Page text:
A leaked memo from the Taoiseach suggested his caretaker government was preparing to extending emergency measures such as a rent freeze and evictions ban. But it also warned officials were also planning to assess how special welfare payments can be tapered off in the coming months.
I am keen to discuss options for the medium-term, including how we revitalise the EU economy
The memo, the tone of which was described as “jaw-dropping” by sources, predicted the “relatively unified spirit” shown in Ireland during the “swift and unprecedented” initial stages of the crisis could soon change as the reality of the situation sank in.
It spelled out the long-term implications of the pandemic and the emergency measures Mr Varadkar’s adminstration took on response.
It warned: “This includes unemployment, reduced income, increased debt, closure of businesses, reduced educational opportunities, restrictions on movement and social interactions, and ultimately the loss of loved ones.”
The leaked memo also outlined challenges faced by ministers who might have to leave some sections of the economy closed while opening others, reducing benefits across the board and tightening entry procedures for foreigners.
Mr Varadkar will later urge fellow European Union leaders to consider mutual sharing of the debt member states are incurring as they battle COVID-19.
The Taoiseach is taking part in a European Council meeting on the pandemic – the video conference is the fourth occasion EU leaders have convened to discuss the crisis.
Earlier this month, the Eurogroup of European Finance Ministers announced a £473bn package of support for member states but it stopped short of a move to share the debt burden.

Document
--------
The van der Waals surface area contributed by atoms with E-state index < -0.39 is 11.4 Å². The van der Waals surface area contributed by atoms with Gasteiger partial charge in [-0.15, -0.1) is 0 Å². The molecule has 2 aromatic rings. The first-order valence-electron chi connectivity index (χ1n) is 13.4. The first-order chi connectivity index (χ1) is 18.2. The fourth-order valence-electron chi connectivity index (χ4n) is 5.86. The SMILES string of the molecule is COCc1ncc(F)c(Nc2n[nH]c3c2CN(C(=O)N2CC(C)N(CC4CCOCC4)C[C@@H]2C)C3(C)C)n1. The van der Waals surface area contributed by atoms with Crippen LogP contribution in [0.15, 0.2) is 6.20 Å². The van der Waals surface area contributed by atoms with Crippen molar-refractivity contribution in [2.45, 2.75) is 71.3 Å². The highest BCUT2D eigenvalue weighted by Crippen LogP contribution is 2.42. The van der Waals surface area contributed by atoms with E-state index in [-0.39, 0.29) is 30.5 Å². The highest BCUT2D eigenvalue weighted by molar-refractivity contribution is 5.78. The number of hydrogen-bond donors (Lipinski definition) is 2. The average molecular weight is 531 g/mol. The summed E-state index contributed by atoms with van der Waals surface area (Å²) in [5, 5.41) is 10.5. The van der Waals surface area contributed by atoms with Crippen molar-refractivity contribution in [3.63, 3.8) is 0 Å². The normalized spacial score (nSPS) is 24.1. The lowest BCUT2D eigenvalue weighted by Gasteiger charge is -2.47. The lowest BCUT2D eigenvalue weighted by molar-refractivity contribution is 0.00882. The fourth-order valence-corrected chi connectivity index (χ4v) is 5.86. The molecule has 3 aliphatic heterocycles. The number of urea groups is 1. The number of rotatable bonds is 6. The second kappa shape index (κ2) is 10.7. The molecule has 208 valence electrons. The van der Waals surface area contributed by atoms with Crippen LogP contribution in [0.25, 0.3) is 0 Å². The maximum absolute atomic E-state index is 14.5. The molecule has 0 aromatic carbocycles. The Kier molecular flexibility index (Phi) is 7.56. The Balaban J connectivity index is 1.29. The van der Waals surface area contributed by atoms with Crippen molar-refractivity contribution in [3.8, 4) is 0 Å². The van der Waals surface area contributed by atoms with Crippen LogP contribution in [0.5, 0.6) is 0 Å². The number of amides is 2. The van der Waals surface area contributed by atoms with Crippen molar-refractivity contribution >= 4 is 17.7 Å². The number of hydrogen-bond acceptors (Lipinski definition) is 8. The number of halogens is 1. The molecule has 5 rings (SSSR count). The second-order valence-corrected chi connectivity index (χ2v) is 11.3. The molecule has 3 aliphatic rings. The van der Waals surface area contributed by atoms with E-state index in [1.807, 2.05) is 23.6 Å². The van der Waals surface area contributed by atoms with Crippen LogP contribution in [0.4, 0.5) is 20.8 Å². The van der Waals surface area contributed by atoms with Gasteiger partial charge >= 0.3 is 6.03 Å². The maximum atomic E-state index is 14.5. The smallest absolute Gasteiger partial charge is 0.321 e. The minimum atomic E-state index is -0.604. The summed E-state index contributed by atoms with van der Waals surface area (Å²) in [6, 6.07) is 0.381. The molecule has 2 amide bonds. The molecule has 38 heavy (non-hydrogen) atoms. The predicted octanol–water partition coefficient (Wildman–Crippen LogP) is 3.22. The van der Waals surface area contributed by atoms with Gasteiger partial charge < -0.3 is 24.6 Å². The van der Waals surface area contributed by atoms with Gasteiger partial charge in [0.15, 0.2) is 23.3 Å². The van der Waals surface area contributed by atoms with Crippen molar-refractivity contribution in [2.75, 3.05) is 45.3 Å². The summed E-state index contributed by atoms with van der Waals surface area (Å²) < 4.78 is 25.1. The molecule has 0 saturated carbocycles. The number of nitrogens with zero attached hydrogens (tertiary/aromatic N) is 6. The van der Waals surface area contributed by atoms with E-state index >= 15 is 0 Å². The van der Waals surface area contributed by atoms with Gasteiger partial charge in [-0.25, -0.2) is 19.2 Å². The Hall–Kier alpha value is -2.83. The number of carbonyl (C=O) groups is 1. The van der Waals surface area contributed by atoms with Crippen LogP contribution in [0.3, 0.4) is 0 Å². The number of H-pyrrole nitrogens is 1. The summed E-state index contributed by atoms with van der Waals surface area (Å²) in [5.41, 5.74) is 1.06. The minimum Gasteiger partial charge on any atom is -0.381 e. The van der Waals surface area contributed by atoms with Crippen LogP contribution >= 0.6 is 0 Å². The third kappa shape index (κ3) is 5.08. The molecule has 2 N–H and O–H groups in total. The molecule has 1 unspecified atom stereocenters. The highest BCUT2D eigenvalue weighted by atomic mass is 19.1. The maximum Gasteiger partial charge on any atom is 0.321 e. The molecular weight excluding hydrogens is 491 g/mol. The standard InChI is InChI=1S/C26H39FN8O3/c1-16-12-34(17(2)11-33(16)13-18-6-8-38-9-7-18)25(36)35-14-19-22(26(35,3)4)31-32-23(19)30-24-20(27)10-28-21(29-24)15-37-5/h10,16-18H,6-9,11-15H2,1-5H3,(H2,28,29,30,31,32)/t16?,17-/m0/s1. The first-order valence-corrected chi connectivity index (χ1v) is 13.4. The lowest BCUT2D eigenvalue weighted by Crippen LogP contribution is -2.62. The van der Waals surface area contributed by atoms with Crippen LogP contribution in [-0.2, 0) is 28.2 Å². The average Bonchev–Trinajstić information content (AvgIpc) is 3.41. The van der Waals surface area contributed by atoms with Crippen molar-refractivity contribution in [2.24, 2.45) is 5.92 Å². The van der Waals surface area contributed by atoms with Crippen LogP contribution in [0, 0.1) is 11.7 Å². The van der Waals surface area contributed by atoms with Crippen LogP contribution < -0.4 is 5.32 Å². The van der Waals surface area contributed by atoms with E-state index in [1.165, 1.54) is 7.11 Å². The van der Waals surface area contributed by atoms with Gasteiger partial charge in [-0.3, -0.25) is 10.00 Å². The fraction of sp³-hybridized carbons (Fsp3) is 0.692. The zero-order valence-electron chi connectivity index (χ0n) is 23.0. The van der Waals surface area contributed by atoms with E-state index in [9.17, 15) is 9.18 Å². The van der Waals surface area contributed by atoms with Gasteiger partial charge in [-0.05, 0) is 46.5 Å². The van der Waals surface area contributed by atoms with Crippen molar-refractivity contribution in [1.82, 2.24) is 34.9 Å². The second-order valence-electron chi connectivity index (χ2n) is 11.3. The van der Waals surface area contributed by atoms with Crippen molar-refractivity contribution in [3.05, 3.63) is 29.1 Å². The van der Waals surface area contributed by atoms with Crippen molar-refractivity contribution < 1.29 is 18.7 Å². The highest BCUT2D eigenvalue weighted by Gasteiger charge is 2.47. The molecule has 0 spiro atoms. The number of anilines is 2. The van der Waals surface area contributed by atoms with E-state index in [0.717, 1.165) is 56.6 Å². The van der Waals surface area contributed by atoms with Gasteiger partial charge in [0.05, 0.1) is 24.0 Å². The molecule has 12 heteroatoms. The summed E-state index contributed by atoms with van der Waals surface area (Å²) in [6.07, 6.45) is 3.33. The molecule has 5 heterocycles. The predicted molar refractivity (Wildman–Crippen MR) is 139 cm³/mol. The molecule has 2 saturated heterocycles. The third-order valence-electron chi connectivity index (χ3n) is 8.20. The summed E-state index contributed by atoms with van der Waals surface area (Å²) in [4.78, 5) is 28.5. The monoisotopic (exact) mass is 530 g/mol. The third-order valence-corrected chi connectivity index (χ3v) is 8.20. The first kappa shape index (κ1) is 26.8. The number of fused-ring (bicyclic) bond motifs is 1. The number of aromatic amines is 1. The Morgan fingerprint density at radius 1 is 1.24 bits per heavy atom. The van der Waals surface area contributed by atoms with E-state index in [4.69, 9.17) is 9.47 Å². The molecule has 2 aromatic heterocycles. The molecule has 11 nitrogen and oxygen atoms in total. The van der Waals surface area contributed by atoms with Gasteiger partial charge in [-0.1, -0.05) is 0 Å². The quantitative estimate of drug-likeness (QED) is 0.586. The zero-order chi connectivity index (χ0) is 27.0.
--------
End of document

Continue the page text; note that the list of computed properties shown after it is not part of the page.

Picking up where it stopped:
Some members want to see mutualised debt in the form of so-called coronabonds, with all EU nations involving in paying them off.
At the meeting, Mr Varadkar will call for a much stronger response from the EU to the economic impact and will urge significantly more financial assistance for member states.
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He will suggest such measures could involve some form of mutual sharing of debt across the EU designed specifically to deal with the impact of COVID-19.
He said: “As well as discussing the immediate impact of Covid-19 on health and human life on all our countries, I am keen to discuss options for the medium-term, including how we revitalise the EU economy, and ensure that the EU is better equipped to deal with emergencies like this in the future.”
The EU leaders are also set to discuss the possibility of a shared approach to the phased lifting of coronavirus restriction measures, when it is the appropriate time to do so.
Ireland’s coronavirus death toll stands at 769 and the total number of cases 16,671.
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